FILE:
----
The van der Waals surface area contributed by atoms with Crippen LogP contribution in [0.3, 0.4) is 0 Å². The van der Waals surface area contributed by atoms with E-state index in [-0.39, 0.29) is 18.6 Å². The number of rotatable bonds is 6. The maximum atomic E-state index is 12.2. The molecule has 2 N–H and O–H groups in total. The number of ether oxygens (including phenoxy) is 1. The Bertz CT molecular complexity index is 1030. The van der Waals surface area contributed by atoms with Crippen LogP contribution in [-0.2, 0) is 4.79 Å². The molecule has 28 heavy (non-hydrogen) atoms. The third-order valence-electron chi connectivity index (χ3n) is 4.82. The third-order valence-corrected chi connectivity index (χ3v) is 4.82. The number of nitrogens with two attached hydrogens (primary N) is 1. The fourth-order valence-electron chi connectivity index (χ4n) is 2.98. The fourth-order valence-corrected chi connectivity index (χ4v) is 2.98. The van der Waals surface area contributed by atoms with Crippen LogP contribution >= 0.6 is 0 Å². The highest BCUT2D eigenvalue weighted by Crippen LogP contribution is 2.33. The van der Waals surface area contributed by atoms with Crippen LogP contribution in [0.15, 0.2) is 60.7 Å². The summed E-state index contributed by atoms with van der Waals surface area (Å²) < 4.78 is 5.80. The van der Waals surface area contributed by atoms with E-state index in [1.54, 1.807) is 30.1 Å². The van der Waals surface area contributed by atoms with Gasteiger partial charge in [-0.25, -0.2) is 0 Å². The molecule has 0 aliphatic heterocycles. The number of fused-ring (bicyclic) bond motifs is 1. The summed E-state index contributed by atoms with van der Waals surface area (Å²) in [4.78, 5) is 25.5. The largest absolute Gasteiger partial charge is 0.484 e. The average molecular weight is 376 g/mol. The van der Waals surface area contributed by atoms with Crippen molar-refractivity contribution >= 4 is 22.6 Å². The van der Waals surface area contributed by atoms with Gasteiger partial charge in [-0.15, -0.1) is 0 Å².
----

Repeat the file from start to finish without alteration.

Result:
The van der Waals surface area contributed by atoms with Crippen LogP contribution in [0.3, 0.4) is 0 Å². The van der Waals surface area contributed by atoms with E-state index in [-0.39, 0.29) is 18.6 Å². The number of rotatable bonds is 6. The maximum atomic E-state index is 12.2. The molecule has 2 N–H and O–H groups in total. The number of ether oxygens (including phenoxy) is 1. The Bertz CT molecular complexity index is 1030. The van der Waals surface area contributed by atoms with Crippen LogP contribution in [-0.2, 0) is 4.79 Å². The molecule has 28 heavy (non-hydrogen) atoms. The third-order valence-electron chi connectivity index (χ3n) is 4.82. The third-order valence-corrected chi connectivity index (χ3v) is 4.82. The number of nitrogens with two attached hydrogens (primary N) is 1. The fourth-order valence-electron chi connectivity index (χ4n) is 2.98. The fourth-order valence-corrected chi connectivity index (χ4v) is 2.98. The van der Waals surface area contributed by atoms with Crippen LogP contribution >= 0.6 is 0 Å². The highest BCUT2D eigenvalue weighted by Crippen LogP contribution is 2.33. The van der Waals surface area contributed by atoms with Crippen LogP contribution in [0.15, 0.2) is 60.7 Å². The summed E-state index contributed by atoms with van der Waals surface area (Å²) < 4.78 is 5.80. The van der Waals surface area contributed by atoms with E-state index in [1.54, 1.807) is 30.1 Å². The van der Waals surface area contributed by atoms with Gasteiger partial charge in [-0.25, -0.2) is 0 Å². The molecule has 0 aliphatic heterocycles. The number of fused-ring (bicyclic) bond motifs is 1. The summed E-state index contributed by atoms with van der Waals surface area (Å²) in [4.78, 5) is 25.5. The largest absolute Gasteiger partial charge is 0.484 e. The average molecular weight is 376 g/mol. The van der Waals surface area contributed by atoms with Crippen molar-refractivity contribution >= 4 is 22.6 Å². The van der Waals surface area contributed by atoms with Gasteiger partial charge in [-0.15, -0.1) is 0 Å².